The Deal: Half of Outkast releases first real solo album after years of delays and anticipation.
The Good: Signature Big Boi, funky, soulful and experimental. Still expanding on an already-honed flow, he flaunts a lyrical flair, complexity and precision few could fuck with from the start. There's the standard hypersexualized innuendo nestled in every verse spreading the gospel of shoe models and ATL shake joints, but overlooked are the cleverly placed political swipes and topical lyrics that let you know he's keenly aware of what's really going on. Familiar Outkast collaborators, Organized Noize and Sleepy Brown ("Turns Me On") shine alongside Atlanta mainstays like T.I., Khujo Goodie ("Tangerine") and Gucci Mane ("Shine Blockas"). Rising stars Janelle Monae ("Be Still"), B.o.B ("Night Night"), Yelawolf ("You Ain't No DJ") and Vonnegutt ("Follow Us") come to play in their chance to rock alongside an icon. "For Yo Sorrows" with legends George Clinton of Parliament Funkadelic and Too Short felt special even if the track itself was about as peculiar as any. Thank God the CD came with lyrics because the flow will lose you at least once, guaranteed.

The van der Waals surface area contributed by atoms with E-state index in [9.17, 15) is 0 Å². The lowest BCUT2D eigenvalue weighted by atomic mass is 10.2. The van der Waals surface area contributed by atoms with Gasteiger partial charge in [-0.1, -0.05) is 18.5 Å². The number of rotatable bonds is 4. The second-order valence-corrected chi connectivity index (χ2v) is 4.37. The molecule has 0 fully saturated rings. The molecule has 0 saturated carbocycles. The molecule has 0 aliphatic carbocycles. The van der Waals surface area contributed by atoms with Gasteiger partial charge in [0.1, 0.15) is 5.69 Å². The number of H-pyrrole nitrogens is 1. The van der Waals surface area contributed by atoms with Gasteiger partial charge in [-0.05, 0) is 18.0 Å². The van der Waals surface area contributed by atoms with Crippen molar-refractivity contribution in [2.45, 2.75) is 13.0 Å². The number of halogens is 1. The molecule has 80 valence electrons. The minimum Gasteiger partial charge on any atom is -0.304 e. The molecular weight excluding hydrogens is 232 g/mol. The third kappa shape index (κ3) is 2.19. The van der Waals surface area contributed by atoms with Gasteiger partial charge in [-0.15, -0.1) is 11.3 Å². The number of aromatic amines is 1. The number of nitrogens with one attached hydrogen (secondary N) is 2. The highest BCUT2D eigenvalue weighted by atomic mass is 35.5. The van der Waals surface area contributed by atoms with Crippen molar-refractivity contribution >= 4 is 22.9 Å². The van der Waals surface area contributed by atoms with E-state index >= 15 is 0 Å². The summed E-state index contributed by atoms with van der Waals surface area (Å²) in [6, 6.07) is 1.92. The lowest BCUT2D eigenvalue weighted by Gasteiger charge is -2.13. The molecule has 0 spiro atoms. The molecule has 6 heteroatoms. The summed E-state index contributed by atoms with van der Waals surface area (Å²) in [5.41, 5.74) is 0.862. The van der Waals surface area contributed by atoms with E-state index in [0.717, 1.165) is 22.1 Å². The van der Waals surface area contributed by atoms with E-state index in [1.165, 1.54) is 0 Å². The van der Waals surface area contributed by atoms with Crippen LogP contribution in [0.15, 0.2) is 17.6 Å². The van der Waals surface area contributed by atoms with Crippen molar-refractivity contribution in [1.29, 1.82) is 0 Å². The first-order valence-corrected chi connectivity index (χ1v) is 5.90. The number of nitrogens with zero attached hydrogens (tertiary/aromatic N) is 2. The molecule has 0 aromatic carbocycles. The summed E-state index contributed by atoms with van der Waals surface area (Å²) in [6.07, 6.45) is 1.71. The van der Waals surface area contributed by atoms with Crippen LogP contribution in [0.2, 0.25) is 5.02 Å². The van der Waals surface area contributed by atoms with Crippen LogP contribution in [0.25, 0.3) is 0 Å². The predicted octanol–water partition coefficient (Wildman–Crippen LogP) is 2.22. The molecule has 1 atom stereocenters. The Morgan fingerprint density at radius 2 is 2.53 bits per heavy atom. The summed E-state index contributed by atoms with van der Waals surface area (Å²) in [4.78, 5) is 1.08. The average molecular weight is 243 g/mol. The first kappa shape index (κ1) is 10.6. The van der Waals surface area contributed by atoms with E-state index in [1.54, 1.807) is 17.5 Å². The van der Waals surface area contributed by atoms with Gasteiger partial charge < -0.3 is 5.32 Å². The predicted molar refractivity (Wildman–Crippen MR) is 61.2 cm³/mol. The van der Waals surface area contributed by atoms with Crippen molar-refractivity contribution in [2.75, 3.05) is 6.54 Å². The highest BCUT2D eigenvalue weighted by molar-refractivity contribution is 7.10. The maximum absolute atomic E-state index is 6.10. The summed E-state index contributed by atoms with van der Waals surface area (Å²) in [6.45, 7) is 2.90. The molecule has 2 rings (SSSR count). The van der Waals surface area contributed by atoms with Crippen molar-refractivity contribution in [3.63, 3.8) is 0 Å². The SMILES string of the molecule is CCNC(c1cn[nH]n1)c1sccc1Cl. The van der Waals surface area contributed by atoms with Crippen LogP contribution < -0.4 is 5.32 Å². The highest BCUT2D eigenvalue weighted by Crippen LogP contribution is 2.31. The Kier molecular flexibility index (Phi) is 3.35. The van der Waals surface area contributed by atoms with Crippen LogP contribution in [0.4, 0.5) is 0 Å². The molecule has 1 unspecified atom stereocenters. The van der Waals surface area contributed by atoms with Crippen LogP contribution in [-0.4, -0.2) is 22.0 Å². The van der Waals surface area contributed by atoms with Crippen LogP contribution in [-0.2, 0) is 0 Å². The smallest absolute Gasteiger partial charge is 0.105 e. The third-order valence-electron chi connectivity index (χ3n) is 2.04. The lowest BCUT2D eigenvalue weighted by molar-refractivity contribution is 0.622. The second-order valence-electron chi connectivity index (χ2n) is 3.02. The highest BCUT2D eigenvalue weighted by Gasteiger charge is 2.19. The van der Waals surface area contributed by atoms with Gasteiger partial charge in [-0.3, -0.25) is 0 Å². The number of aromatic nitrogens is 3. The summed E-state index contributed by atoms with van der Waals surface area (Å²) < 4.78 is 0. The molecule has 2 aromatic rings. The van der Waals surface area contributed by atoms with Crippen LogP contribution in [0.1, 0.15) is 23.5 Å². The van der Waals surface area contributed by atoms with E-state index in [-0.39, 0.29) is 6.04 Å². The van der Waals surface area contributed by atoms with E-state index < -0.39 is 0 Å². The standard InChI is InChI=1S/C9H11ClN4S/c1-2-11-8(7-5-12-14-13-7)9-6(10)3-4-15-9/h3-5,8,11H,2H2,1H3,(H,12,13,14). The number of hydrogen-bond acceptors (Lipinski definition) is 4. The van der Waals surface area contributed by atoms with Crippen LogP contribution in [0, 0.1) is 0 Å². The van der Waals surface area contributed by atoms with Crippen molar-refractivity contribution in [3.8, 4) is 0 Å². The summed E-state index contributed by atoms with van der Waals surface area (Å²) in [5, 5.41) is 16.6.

The Bad: "Hustle Blood" with Jamie Foxx evoked little more than the urge to skip for me, but it was interesting to hear a Lil Jon-produced track under 100 BPM's. While Big Boi's Outkast other half, Andre 3000, did produce one song, there was an "OK, where's Dre?" feeling as you got toward the end of the album, but alas, no 3 Stacks. Skits were hit or miss, either hilarious or a waste of our collective time.
The Verdict: Country-like livermush on Sundays yet as cool and universally appealing as ever. Not a bad way to kill 57 minutes over and over again.